Today, on March 10 every year, the church also commemorates Sojourner Truth. She was born into slavery in 1797. After she escaped from slavery, she traveled extensively as an abolitionist and speaking for women’s rights.
Born with the name Isabella Baumfree, she writes about how she received the names we now know her by:
“When I left the house of bondage I left everything behind. I wasn’t going to keep nothing of Egypt on me, an’ so I went to the Lord an’ asked him to give me a new name. And the Lord gave me Sojourner because I was to travel up and down the land showing the people their sins and bein’ a sign unto them. I told the Lord I wanted two names ‘cause everybody else had two, and the Lord gave me Truth, because I was to declare the truth to the people.” (Quote from “More Days for Praise” by Gail Ramshaw).
Friends, on our Lenten sojourn, on our Lenten journey, we travel to the truth. We travel to the baptismal waters in which the truth is proclaimed and our identities given: Washed, forgiven, redeemed. These names proclaim the truth of God’s love. These names proclaim the truth of our identities as children of God.
Today, rejecting the lies, and receiving the truth, we are sent in the power of those names. We are sent, not to spread lies today, we are sent today to speak the truth. To speak the truth of Jesus Christ who remained confident, focused, and disciplined in his identity as the Son of God and the savior of the world.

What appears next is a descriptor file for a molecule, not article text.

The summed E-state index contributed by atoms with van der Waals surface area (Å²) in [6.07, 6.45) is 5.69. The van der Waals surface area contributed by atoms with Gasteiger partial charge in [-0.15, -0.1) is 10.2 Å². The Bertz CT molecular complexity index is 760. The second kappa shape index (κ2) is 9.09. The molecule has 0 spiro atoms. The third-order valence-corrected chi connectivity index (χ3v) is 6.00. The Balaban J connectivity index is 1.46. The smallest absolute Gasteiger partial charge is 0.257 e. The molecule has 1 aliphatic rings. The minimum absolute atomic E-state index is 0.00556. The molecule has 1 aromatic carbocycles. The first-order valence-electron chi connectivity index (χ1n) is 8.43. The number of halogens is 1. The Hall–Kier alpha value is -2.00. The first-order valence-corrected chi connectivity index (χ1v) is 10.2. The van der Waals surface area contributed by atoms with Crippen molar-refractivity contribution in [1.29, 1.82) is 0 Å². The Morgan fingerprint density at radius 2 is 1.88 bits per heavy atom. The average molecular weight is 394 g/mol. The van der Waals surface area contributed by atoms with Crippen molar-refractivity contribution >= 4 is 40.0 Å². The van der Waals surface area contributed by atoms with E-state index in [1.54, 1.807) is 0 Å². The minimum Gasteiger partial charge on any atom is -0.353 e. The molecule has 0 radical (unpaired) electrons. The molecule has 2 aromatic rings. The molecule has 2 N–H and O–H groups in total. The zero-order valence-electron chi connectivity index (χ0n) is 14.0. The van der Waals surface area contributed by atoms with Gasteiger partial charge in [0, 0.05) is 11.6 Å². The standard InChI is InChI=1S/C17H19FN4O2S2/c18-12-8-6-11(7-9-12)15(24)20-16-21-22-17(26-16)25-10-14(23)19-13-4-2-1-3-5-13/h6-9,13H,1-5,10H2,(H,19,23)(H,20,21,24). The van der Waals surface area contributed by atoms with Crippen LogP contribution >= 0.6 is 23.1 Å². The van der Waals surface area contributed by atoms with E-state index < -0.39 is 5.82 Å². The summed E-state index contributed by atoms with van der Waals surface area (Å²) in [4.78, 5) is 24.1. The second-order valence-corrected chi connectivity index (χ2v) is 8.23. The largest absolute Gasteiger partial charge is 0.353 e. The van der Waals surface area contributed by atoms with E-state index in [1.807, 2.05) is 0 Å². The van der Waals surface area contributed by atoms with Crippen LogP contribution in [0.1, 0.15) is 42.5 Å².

We are called today, to speak the truth of the love of Jesus Christ. With our words, and with our actions, in all that we do, we are to proclaim to one another, here in this place, here to one another, here in this neighborhood, here in this city, each other’s worth and value as fellow washed, forgiven, and redeemed saints in the kingdom of God.
Standing with Jesus, with Harriet Tubman, with Sojourner Truth, in the truth of God’s liberating love, who knows the amazing work that God is preparing in you and through you? Who knows the powerful ways God is preparing to use us as a congregation, to bring liberation and life to our neighbors?
And so, friends, as you go forth today, don’t speak lies to one another, or about one another, don’t receive the lies spoken about you or to you. Reject the devil’s work in your hearts and in this place. In faith, alive with Christ who faithfully and totally rejected temptation, be confident, focused, and disciplined, in witnessing to the hope, salvation, liberation, justice, and mercy that God continually and forever speaks in Jesus Christ.
Indeed may it be so.